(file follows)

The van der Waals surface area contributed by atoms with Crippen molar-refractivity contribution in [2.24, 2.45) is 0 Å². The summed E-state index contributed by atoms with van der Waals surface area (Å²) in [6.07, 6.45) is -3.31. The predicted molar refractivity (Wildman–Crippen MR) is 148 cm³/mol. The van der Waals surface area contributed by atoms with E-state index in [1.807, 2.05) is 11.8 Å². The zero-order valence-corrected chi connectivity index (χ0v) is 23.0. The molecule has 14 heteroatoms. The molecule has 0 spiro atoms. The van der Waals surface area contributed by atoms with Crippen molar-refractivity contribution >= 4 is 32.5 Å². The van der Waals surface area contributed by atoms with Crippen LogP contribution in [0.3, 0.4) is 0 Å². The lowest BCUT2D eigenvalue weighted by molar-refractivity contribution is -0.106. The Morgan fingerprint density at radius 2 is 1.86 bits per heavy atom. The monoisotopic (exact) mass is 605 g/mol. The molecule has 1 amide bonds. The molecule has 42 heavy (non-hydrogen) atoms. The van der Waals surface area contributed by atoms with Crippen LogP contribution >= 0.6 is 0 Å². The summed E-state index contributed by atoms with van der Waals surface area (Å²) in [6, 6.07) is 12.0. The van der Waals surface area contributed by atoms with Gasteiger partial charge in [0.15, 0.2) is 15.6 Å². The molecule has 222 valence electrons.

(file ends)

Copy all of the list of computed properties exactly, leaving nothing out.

The van der Waals surface area contributed by atoms with Crippen molar-refractivity contribution in [2.24, 2.45) is 0 Å². The summed E-state index contributed by atoms with van der Waals surface area (Å²) in [6.07, 6.45) is -3.31. The predicted molar refractivity (Wildman–Crippen MR) is 148 cm³/mol. The van der Waals surface area contributed by atoms with E-state index in [1.807, 2.05) is 11.8 Å². The zero-order valence-corrected chi connectivity index (χ0v) is 23.0. The molecule has 14 heteroatoms. The molecule has 0 spiro atoms. The van der Waals surface area contributed by atoms with Crippen molar-refractivity contribution >= 4 is 32.5 Å². The van der Waals surface area contributed by atoms with Crippen LogP contribution in [0.3, 0.4) is 0 Å². The lowest BCUT2D eigenvalue weighted by molar-refractivity contribution is -0.106. The Morgan fingerprint density at radius 2 is 1.86 bits per heavy atom. The monoisotopic (exact) mass is 605 g/mol. The molecule has 1 amide bonds. The molecule has 42 heavy (non-hydrogen) atoms. The van der Waals surface area contributed by atoms with Crippen LogP contribution >= 0.6 is 0 Å². The summed E-state index contributed by atoms with van der Waals surface area (Å²) in [6, 6.07) is 12.0. The van der Waals surface area contributed by atoms with Gasteiger partial charge in [0.15, 0.2) is 15.6 Å². The molecule has 222 valence electrons.